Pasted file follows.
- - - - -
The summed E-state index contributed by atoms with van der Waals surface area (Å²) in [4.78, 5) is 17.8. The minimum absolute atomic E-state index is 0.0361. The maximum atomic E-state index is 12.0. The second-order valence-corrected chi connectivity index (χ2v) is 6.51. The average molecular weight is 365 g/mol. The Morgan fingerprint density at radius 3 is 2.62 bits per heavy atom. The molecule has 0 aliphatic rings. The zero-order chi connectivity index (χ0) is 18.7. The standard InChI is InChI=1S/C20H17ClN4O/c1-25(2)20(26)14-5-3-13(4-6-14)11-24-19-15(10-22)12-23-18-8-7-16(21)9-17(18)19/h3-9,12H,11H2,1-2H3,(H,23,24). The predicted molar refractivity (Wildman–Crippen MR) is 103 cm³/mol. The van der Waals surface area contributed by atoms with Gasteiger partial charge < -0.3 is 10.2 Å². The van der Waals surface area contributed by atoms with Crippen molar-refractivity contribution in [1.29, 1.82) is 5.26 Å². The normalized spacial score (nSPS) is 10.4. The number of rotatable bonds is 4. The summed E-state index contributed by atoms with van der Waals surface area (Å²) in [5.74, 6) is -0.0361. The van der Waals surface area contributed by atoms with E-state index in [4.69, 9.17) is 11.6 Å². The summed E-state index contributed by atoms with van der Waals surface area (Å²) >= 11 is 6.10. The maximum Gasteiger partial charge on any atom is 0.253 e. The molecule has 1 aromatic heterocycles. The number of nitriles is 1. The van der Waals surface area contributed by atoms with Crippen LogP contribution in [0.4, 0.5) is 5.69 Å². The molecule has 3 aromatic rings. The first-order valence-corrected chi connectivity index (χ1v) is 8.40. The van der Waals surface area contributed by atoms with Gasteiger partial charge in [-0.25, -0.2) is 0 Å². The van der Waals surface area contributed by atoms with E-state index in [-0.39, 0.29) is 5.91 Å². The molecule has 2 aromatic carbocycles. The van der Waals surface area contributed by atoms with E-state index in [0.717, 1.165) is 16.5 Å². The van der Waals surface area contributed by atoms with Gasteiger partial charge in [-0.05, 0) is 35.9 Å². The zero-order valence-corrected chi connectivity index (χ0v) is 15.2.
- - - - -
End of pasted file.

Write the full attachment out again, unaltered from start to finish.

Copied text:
The summed E-state index contributed by atoms with van der Waals surface area (Å²) in [4.78, 5) is 17.8. The minimum absolute atomic E-state index is 0.0361. The maximum atomic E-state index is 12.0. The second-order valence-corrected chi connectivity index (χ2v) is 6.51. The average molecular weight is 365 g/mol. The Morgan fingerprint density at radius 3 is 2.62 bits per heavy atom. The molecule has 0 aliphatic rings. The zero-order chi connectivity index (χ0) is 18.7. The standard InChI is InChI=1S/C20H17ClN4O/c1-25(2)20(26)14-5-3-13(4-6-14)11-24-19-15(10-22)12-23-18-8-7-16(21)9-17(18)19/h3-9,12H,11H2,1-2H3,(H,23,24). The predicted molar refractivity (Wildman–Crippen MR) is 103 cm³/mol. The van der Waals surface area contributed by atoms with Gasteiger partial charge < -0.3 is 10.2 Å². The van der Waals surface area contributed by atoms with Crippen molar-refractivity contribution in [1.29, 1.82) is 5.26 Å². The normalized spacial score (nSPS) is 10.4. The number of rotatable bonds is 4. The summed E-state index contributed by atoms with van der Waals surface area (Å²) in [5.74, 6) is -0.0361. The van der Waals surface area contributed by atoms with E-state index in [4.69, 9.17) is 11.6 Å². The summed E-state index contributed by atoms with van der Waals surface area (Å²) >= 11 is 6.10. The maximum Gasteiger partial charge on any atom is 0.253 e. The molecule has 1 aromatic heterocycles. The number of nitriles is 1. The van der Waals surface area contributed by atoms with Crippen LogP contribution in [0.4, 0.5) is 5.69 Å². The molecule has 3 aromatic rings. The first-order valence-corrected chi connectivity index (χ1v) is 8.40. The van der Waals surface area contributed by atoms with Gasteiger partial charge in [-0.25, -0.2) is 0 Å². The van der Waals surface area contributed by atoms with E-state index in [-0.39, 0.29) is 5.91 Å². The molecule has 2 aromatic carbocycles. The van der Waals surface area contributed by atoms with E-state index in [0.717, 1.165) is 16.5 Å². The van der Waals surface area contributed by atoms with Gasteiger partial charge in [-0.05, 0) is 35.9 Å². The zero-order valence-corrected chi connectivity index (χ0v) is 15.2.